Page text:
The pieces can be ordered according to size using gel
electrophoresis (moving the fragments in an electric field
through a gel matrix). Larger pieces are more easily
retarded by holes in the gel, so they travel less than smaller
pieces: Figure 15.8
Animation: DNA Tool kit from Chapter 15 Media Lab:
Dyes that bind DNA can then be used to visualize the
fragments as bands that can be compared to
reference DNA fragments of known size.
Characterizing a stretch of DNA by the order of
As, Gs, Cs, and Ts.
Regularly performed by machine.
“DNA in the Courtroom”
Use of VNTRs (variable number of tandem
repeats; different individuals have different
numbers of repetitive stretches of DNA, for
example, GGAGG). One individual might have 6,
VNTRs can be analyzed by gel electrophoresis,
creating a banding pattern specific to each
like a bar code (Interactive Activity 3)
The Human Genome Project
Massive undertaking to locate and
catalogue every bit of genetic information in
the human genome.
Budget of $300 million in 1998
Knowing all the sequence is not the same
as knowing what all the genes do,
Just a good reference point to start.
(Interactive Activity 4)
Uses of Biotechnology (Section 15.7)
Biopharmaceuticals: Table 15.1
from recombinant DNA technology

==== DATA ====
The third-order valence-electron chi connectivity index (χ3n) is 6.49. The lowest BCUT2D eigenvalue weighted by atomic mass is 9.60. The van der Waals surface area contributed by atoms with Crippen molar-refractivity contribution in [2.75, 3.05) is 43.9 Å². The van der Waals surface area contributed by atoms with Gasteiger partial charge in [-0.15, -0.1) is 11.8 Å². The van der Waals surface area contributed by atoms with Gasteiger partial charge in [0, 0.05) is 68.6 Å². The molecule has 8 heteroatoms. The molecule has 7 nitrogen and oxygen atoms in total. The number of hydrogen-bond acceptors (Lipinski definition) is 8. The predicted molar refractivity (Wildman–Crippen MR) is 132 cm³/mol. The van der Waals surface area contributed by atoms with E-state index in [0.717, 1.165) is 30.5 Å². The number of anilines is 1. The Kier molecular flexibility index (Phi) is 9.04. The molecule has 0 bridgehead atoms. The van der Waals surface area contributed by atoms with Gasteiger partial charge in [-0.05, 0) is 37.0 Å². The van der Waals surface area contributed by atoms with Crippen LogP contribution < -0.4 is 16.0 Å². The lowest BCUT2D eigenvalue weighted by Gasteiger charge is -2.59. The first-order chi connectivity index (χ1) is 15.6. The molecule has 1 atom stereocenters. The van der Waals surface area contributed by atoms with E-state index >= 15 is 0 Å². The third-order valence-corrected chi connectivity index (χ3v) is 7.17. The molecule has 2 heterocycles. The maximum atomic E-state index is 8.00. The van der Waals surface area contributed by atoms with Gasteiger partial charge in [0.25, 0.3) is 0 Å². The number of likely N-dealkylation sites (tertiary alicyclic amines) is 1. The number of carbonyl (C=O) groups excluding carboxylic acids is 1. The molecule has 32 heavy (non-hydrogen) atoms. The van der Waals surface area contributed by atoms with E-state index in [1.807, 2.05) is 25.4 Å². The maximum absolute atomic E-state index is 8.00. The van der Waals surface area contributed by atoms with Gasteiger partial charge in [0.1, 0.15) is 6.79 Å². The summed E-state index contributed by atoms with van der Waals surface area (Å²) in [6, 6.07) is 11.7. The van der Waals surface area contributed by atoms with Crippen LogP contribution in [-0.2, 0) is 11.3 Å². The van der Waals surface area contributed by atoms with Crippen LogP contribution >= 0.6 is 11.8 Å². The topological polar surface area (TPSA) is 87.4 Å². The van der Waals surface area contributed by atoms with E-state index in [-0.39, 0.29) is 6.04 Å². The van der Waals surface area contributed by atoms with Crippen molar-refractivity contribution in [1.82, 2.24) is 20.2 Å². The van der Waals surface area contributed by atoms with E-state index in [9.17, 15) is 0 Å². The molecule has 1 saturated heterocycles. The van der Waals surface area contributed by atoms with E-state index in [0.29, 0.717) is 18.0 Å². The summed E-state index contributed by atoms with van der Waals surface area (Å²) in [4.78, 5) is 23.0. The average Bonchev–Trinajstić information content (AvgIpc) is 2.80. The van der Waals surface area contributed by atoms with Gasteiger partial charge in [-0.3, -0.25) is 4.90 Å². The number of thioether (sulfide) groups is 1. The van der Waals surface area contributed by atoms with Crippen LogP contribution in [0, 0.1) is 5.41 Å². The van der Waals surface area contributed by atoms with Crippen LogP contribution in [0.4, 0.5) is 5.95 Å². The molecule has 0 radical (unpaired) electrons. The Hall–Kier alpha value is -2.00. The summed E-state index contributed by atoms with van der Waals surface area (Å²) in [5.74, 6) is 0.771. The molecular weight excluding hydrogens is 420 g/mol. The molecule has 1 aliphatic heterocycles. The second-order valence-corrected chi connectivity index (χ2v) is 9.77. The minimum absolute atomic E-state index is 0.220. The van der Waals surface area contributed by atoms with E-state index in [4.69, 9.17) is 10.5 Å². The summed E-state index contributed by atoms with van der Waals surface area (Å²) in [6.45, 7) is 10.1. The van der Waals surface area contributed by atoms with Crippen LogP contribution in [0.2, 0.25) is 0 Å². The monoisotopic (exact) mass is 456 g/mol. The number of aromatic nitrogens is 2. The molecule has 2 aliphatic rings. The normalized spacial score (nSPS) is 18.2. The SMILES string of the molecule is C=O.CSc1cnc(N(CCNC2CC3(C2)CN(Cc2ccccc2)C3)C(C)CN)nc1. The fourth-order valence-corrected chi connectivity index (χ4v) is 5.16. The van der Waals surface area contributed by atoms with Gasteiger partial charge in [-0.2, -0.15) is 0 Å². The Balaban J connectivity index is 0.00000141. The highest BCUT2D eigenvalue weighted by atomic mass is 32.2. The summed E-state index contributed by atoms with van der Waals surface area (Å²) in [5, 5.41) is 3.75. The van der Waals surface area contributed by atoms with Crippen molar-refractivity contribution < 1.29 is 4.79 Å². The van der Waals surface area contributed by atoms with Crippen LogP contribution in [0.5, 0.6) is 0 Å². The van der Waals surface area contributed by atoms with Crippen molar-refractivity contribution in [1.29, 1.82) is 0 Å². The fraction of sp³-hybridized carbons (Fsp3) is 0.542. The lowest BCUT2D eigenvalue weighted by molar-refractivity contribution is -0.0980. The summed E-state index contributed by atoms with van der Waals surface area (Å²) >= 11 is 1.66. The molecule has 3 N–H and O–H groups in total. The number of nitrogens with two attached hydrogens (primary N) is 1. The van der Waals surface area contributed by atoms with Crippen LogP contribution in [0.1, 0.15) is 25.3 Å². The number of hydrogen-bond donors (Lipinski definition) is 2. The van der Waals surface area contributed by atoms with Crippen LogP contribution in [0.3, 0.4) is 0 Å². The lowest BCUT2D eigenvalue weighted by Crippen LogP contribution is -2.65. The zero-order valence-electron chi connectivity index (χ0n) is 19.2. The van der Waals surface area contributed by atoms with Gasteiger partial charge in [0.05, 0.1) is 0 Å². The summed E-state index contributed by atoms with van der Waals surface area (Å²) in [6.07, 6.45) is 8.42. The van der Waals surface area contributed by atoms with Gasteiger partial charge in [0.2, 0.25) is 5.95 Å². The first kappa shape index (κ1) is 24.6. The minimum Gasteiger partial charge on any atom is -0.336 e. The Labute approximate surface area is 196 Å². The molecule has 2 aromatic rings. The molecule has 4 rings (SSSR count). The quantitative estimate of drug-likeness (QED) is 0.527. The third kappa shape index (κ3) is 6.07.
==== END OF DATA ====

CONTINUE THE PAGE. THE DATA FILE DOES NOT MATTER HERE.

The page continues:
Human Gene Transfer
gene therapy, replacing
defective gene with a working one to treat genetic
Insert gene into vectors which will allow it to be
added to human cells.
Best cells to infect are stem cells.
specificity, triggering immune
response, keeping cells producing the protein
Biotechnology and food:
Boost milk production 25 percent in cows with
bovine growth hormone made in bacteria.
growing salmon: Figure 15.10
Biotechnology and food:
Genetically altered crops
First came to market in
1994, by 1998 there were 45 million acres in
production. Two categories of genetic alterations:
Added genes for herbicide resistance
Added genes for killing pests: Figure 15.11
Bt toxin). Concerns
about insects building resistance, plants
passing genes to wild relatives, or
inadvertently killing off beneficial insects like
butterflies. (Interactive Activity 5)
Benefits of DNA sequence knowledge for
Ethical Questions in Biotechnology
Five percent of the Human Genome Project is
devoted to ethical ramifications
Ethical to modify humans, how far should we go?
Chickens without legs or eyes?
Will biotech produce new harmful organisms?
Are biotech diagnoses running far ahead of
Genetic discrimination? Who can have access to